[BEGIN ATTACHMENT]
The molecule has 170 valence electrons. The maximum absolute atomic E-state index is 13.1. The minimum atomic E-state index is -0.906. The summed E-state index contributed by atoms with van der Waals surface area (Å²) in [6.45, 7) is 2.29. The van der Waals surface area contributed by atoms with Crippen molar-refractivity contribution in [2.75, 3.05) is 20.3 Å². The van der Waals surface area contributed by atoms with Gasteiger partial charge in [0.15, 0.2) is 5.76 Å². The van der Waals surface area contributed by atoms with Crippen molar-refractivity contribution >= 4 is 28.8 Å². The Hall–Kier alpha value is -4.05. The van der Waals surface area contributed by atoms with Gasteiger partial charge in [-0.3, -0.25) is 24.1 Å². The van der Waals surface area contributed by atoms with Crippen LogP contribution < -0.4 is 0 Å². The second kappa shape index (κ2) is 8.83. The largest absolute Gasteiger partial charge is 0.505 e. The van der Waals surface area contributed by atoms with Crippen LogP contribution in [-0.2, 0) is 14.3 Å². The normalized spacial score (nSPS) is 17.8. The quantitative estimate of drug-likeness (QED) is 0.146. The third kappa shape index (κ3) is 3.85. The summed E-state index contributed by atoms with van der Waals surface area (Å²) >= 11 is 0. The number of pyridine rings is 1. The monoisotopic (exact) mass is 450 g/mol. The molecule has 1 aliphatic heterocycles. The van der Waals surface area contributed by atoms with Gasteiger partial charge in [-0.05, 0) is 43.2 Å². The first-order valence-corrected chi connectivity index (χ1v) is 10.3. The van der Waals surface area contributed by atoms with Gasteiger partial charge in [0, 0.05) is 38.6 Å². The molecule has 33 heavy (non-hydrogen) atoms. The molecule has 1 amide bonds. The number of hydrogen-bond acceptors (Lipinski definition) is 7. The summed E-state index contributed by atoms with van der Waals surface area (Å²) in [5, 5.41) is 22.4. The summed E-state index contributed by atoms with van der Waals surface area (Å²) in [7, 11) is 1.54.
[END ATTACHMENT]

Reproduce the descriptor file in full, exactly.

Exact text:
The molecule has 170 valence electrons. The maximum absolute atomic E-state index is 13.1. The minimum atomic E-state index is -0.906. The summed E-state index contributed by atoms with van der Waals surface area (Å²) in [6.45, 7) is 2.29. The van der Waals surface area contributed by atoms with Crippen molar-refractivity contribution in [2.75, 3.05) is 20.3 Å². The van der Waals surface area contributed by atoms with Gasteiger partial charge in [0.15, 0.2) is 5.76 Å². The van der Waals surface area contributed by atoms with Crippen molar-refractivity contribution >= 4 is 28.8 Å². The Hall–Kier alpha value is -4.05. The van der Waals surface area contributed by atoms with Gasteiger partial charge in [-0.3, -0.25) is 24.1 Å². The van der Waals surface area contributed by atoms with Crippen LogP contribution < -0.4 is 0 Å². The second kappa shape index (κ2) is 8.83. The largest absolute Gasteiger partial charge is 0.505 e. The van der Waals surface area contributed by atoms with Crippen LogP contribution in [-0.2, 0) is 14.3 Å². The normalized spacial score (nSPS) is 17.8. The quantitative estimate of drug-likeness (QED) is 0.146. The third kappa shape index (κ3) is 3.85. The summed E-state index contributed by atoms with van der Waals surface area (Å²) >= 11 is 0. The number of pyridine rings is 1. The monoisotopic (exact) mass is 450 g/mol. The molecule has 1 aliphatic heterocycles. The van der Waals surface area contributed by atoms with Gasteiger partial charge in [-0.05, 0) is 43.2 Å². The first-order valence-corrected chi connectivity index (χ1v) is 10.3. The van der Waals surface area contributed by atoms with Gasteiger partial charge in [0, 0.05) is 38.6 Å². The molecule has 33 heavy (non-hydrogen) atoms. The molecule has 1 amide bonds. The number of hydrogen-bond acceptors (Lipinski definition) is 7. The summed E-state index contributed by atoms with van der Waals surface area (Å²) in [5, 5.41) is 22.4. The summed E-state index contributed by atoms with van der Waals surface area (Å²) in [7, 11) is 1.54.